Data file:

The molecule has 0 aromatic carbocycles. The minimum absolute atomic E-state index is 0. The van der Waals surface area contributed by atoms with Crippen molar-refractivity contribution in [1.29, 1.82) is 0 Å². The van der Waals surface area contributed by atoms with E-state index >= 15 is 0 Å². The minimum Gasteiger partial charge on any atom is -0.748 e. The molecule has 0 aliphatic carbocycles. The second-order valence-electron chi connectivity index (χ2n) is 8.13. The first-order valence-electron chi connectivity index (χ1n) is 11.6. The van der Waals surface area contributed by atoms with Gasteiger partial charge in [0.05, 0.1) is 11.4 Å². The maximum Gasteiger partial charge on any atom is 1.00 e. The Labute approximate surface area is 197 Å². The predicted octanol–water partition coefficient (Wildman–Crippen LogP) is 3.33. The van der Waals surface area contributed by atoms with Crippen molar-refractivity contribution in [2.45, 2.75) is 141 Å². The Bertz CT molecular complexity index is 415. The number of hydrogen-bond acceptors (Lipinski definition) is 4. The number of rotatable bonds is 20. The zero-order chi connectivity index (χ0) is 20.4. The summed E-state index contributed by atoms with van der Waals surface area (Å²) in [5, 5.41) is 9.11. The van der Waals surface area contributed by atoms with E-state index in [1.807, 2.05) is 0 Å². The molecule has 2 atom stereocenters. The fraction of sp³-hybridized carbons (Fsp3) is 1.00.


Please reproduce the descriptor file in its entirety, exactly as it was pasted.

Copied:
The molecule has 0 aromatic carbocycles. The minimum absolute atomic E-state index is 0. The van der Waals surface area contributed by atoms with Crippen molar-refractivity contribution in [1.29, 1.82) is 0 Å². The van der Waals surface area contributed by atoms with E-state index >= 15 is 0 Å². The minimum Gasteiger partial charge on any atom is -0.748 e. The molecule has 0 aliphatic carbocycles. The second-order valence-electron chi connectivity index (χ2n) is 8.13. The first-order valence-electron chi connectivity index (χ1n) is 11.6. The van der Waals surface area contributed by atoms with Gasteiger partial charge in [0.05, 0.1) is 11.4 Å². The maximum Gasteiger partial charge on any atom is 1.00 e. The Labute approximate surface area is 197 Å². The predicted octanol–water partition coefficient (Wildman–Crippen LogP) is 3.33. The van der Waals surface area contributed by atoms with Crippen molar-refractivity contribution in [2.45, 2.75) is 141 Å². The Bertz CT molecular complexity index is 415. The number of hydrogen-bond acceptors (Lipinski definition) is 4. The number of rotatable bonds is 20. The zero-order chi connectivity index (χ0) is 20.4. The summed E-state index contributed by atoms with van der Waals surface area (Å²) in [5, 5.41) is 9.11. The van der Waals surface area contributed by atoms with E-state index in [1.807, 2.05) is 0 Å². The molecule has 2 atom stereocenters. The fraction of sp³-hybridized carbons (Fsp3) is 1.00.